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Examples of breaking down false assumptions in science

Scientific Testimony - An Online Journal


Indicators of Trouble
by John J. Lentini, CFI, F-ABC
A recent unsigned article in the National Fire & Arson Report (Fall, 1998) entitled “Identifying Evidence of Ignitable Liquids,” listed ten alleged indicators of ignitable liquids. Using these indicators without confirming their validity via laboratory testing is almost certain to get a fire investigator into trouble, and, more importantly, to cause irreparable harm to innocent people.

When I first learned about these indicators, some twenty years ago, they also included spalled concrete and crazed glass. The absence of these disproved indicators from the list implies some progress, but, despite the “cautions” that accompany this article, it is still likely to do more harm than good.

Much has been learned about the behavior of fire in the last twenty years, and particularly in the last ten. The effects of flashover, not mentioned once in the recent article, are now much better understood than they once were, and, in fact, may account for many of the indicators formerly wrongly attributed to ignitable liquids, including many of those on the list.

All indicators (also known as “red flags”) tend to become less meaningful as the extent of fire damage increases. For the purposes of this article, we can consider fires that do not achieve flashover in any compartment (pre-flashover fires), fires that have achieved flashover in at least one compartment (post-flashover fires), and black holes. Much interesting study has taken place over the last ten years on all three categories of these fires. Let us now examine the alleged indicators one at a time and make the cautions more explicit and more targeted to each indicator.

1. Rapid lateral fire spread. Witness statements such as “The fire spread from one end of the house to the other within minutes” are said to indicate flammable liquids. This may be valid only in pre-flashover fires. Much depends on when the witness first saw the fire. If the witness first observed the fire just prior to flashover in the compartment of origin (and there is research to suggest that this is often the case) spreading to the other end of the house within “minutes” is not at all unusual. Flashover forces gases out of the room and down hallways and into adjoining rooms at an amazing speed. This brings the adjoining spaces to flashover in a very short period of time. For an enlightening view of fire spread reports, see Fire Findings, “Fire Timing Test Results: Fires may only appear to spread rapidly, Vol. 3, No. 3, Summer, 1995.

2. Smoke and flame color. While it is true that flammable liquids produce black smoke, so does any petroleum-based product. The color of the initial flame and smoke might have been important in the 1940s and 1950s when our furniture was made of cotton and wood, but most furniture today is made of nylon, polyester, and polyurethane. Even wood fires, deprived of oxygen, will produce black smoke. According to NFPA 921, Paragraph 3.6: “Smoke color is not necessarily an indicator of what is burning. While wood smoke from a well ventilated or fuel controlled wood fire is light colored or gray, the same fuel under low-oxygen conditions, or ventilation-controlled conditions in a post-flashover fire can be quite dark or black. Black smoke can also be produced by the burning of other materials including most plastics or ignitable liquids.” Light smoke may indicate that there are no petroleum products burning. Black smoke indicates nothing meaningful.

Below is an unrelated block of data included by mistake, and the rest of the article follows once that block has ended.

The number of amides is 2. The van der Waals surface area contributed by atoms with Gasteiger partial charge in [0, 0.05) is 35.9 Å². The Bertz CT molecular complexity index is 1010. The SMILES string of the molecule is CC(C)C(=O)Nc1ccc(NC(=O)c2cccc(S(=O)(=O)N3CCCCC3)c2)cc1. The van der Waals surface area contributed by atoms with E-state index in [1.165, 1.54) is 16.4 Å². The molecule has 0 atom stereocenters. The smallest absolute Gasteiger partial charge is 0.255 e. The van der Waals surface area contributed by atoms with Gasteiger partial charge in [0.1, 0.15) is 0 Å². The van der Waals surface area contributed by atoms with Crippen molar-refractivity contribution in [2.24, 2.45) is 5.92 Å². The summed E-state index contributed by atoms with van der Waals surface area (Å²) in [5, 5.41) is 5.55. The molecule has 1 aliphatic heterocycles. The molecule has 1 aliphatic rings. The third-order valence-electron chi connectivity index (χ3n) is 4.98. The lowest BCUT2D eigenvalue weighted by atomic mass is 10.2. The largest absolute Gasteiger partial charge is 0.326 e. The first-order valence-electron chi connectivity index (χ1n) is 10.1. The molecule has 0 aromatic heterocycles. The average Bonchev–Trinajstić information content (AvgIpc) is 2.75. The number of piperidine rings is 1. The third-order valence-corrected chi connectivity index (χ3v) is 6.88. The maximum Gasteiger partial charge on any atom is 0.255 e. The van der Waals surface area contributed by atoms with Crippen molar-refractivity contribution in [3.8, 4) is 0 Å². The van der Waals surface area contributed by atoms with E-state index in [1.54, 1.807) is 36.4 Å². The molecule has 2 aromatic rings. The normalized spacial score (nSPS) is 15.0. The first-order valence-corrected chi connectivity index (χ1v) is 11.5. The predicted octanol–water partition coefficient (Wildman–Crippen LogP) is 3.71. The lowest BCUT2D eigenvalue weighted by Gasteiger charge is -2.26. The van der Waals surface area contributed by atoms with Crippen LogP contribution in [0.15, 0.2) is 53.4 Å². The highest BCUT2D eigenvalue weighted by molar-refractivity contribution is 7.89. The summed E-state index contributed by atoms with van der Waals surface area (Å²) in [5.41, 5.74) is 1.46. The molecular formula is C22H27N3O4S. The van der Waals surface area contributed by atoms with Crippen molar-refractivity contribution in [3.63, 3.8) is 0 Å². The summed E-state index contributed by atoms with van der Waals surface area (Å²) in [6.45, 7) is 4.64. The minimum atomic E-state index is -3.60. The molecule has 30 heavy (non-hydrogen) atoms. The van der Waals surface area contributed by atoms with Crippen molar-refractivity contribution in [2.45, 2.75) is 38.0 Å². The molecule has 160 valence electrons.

3. Distinct burn patterns. Distinct burn patterns may be produced on a tight surface by flammable liquids burning on that surface. However, the radiation from a burning fuel package can just as easily produce distinct burn patterns, even if flashover has not occurred. A major cause of distinct burn patterns is the protection provided by irregularly shaped objects, such as broken pieces of sheetrock wall or ceiling that fall on the floor during a fire. Clothing on the floor will also cause irregular burn patterns with sharp, continuous, irregular lines of demarcation between burned and unburned areas. “Irregular, curved, or ‘pool
shaped’ patterns on floors and floor coverings cannot always be reliably identified as resulting from ignitable liquids on the basis of observation alone” (NFPA 921, 4-17.7.2). Be prepared to have this paragraph read to you and shown to the jury should you rely on “distinct burn patterns” as an indicator of ignitable liquids.

4. Downward burning. Everybody knows heat rises. Fire investigators know that heat travels by conduction, convection, and radiation. When they testify, however, most fire investigators only testify that heat rises, and they show the jury a V-shaped burn pattern, and imply that the fire must have had “help” to burn downward. Downward burning occurs in every fire in which flashover occurs. It occurs in every black hole. It even occurs in some accidental fires that are not accelerated. “The investigator should keep in mind that during the progress of a fire, burning debris often falls to lower levels and then burns upwards from
there. This occurrence is known as ‘falldown’ or ‘dropdown.’ Falldown can ignite other combustible materials producing low burn patterns that may be confused with the area of fire origin” (NFPA 921, 4-16.4.2). In a fire that goes to flashover, radiation is the primary means by which fire spreads. “Transfer of heat by radiation is less commonly appreciated than transfer by conduction or convection, and yet it plays the most critical role in fire growth and spread, particularly in larger fires. Radiation aids fire spread across a surface, promotes ignition of other fuels, and may produce burn patterns that survive the fire” (Kirk’s Fire Investigation, 4th Edition, Page 28).

5. Holes in flooring. This indicator is based on the fact that liquids will flow to the lowest point, and therefore penetrate cracks and joints in flooring. Allegedly, the burning liquid will more rapidly burn out the joints, creating holes, than a nonaccelerated fire. Use this indicator only in pre-flashover compartments. “Burning between seams or cracks of floorboards or around door thresholds, sills, and baseboards may or may not indicate the presence of ignitable liquid. If the presence of an ignitable liquid is suspected, samples should be collected and laboratory tests used to verify their presence (Emphasis added). Burning from full room involvement can also produce burning of floors or around door thresholds, sills, and baseboards due to radiation, the presence of hot combustible fire gases, or air sources (ventilation) provided by the gaps in construction. These gaps can provide sufficient air for combustion of, on, or near floors. If the investigator develops a hypothesis that charring in these areas resulted from these effects samples can also be taken to indicate an ignitable liquid was not present. Like other areas of low burning, holes burned in floors can be produced by the presence of ignitable liquids, glowing embers, or the effects of flashover after full room involvement. The collection of samples and laboratory verification of the presence or absence of ignitable liquid residues may assist the investigator in developing hypotheses and drawing conclusions concerning the development of the holes” (NFPA 921, 4-16.1.4).